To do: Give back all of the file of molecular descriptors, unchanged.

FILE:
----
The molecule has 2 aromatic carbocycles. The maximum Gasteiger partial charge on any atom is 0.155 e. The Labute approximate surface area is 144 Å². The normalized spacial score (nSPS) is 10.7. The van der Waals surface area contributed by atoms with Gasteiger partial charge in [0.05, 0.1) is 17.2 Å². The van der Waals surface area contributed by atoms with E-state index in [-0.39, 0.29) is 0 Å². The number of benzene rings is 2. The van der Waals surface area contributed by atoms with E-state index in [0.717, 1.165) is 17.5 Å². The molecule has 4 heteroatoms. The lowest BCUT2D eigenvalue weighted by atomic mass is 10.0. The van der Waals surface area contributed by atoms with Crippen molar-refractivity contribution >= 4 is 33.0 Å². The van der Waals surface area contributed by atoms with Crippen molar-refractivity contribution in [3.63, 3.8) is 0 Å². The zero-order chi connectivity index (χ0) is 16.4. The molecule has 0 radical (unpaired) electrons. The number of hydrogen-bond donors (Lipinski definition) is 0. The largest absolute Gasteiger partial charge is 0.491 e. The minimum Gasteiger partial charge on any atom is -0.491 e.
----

The molecule has 2 aromatic carbocycles. The maximum Gasteiger partial charge on any atom is 0.155 e. The Labute approximate surface area is 144 Å². The normalized spacial score (nSPS) is 10.7. The van der Waals surface area contributed by atoms with Gasteiger partial charge in [0.05, 0.1) is 17.2 Å². The van der Waals surface area contributed by atoms with E-state index in [-0.39, 0.29) is 0 Å². The number of benzene rings is 2. The van der Waals surface area contributed by atoms with E-state index in [0.717, 1.165) is 17.5 Å². The molecule has 4 heteroatoms. The lowest BCUT2D eigenvalue weighted by atomic mass is 10.0. The van der Waals surface area contributed by atoms with Crippen molar-refractivity contribution >= 4 is 33.0 Å². The van der Waals surface area contributed by atoms with Crippen molar-refractivity contribution in [3.63, 3.8) is 0 Å². The zero-order chi connectivity index (χ0) is 16.4. The molecule has 0 radical (unpaired) electrons. The number of hydrogen-bond donors (Lipinski definition) is 0. The largest absolute Gasteiger partial charge is 0.491 e. The minimum Gasteiger partial charge on any atom is -0.491 e.